What is a gospel?  Who is Matthew?  The English term gospel comes from the Old English ‘godspel.’  There was a musical play with the name “Godspell” that opened on Broadway in 1971.  Like the Greek word εὐαγγέλιον, gospel means good news or good tidings.  This term originally meant the Christian message itself.  However, in the second century, it came to be used for the books where this message was set out.  Thus, the gospels became known as written accounts of the career and teachings of Jesus of Nazareth.  This Gospel of Matthew is anonymous, since there is no explicit mention of a named author within the text itself.  This title (Τὸ κατὰ Ματθαῖον εὐαγγέλιον), however was added some time in the second century, perhaps with Papias of Hierapolis (100–140 CE), an early bishop and apostolic father.  The apostle Matthew was among the early followers and apostles of Jesus.  He was a first century Galilean, the son of Alpheus.  As a tax collector he would have been literate in Aramaic and Greek.  His fellow Jews would have despised him because he was seen as collaborating with the Roman occupation force.  What we do know for certain is that the author of this gospel was probably a traditional male Jew, familiar with the technical and legal aspects of Hebrew Scripture.  He wrote in a polished Semitic synagogue Greek style.  Most scholars hold that the Gospel of Matthew was a product of the last quarter of the 1st century, a work of the second generation of Christians, probably sometime between 70-110 CE, or more precisely between 80-90 CE.  The defining event for this community was the Roman destruction of the Jerusalem Temple in 70 CE, during the Jewish–Roman War of 66–73 CE.  The author of this Gospel of Matthew wrote for a community of Greek-speaking Jewish Christians probably located in Syria, just north of Galilee.  Antioch was the largest city in Roman Syria and the third-largest city in the Roman Empire, after Rome and Alexandria.  This is where the term “Christian” was first used.  Thus, it would seem like an appropriate place for Jewish Christians in the second half of the first century.   For practical traditional purposes, I will use the name Matthew as the author of this gospel.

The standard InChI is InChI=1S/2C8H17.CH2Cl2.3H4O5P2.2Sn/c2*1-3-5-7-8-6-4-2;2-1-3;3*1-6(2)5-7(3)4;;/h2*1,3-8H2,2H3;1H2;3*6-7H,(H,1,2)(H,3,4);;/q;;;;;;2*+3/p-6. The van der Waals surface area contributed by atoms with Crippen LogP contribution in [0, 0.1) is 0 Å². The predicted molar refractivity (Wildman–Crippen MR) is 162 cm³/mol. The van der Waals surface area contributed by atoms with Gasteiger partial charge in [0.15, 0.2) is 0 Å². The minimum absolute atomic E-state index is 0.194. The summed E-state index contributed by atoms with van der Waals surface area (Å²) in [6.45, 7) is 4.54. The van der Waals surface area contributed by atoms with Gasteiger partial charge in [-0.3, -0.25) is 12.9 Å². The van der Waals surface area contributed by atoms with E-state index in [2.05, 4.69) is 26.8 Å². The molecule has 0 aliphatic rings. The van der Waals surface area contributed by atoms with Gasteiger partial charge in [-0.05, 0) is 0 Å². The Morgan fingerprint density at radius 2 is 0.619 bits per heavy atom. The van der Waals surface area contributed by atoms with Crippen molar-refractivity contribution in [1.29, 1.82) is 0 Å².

Conscience Formation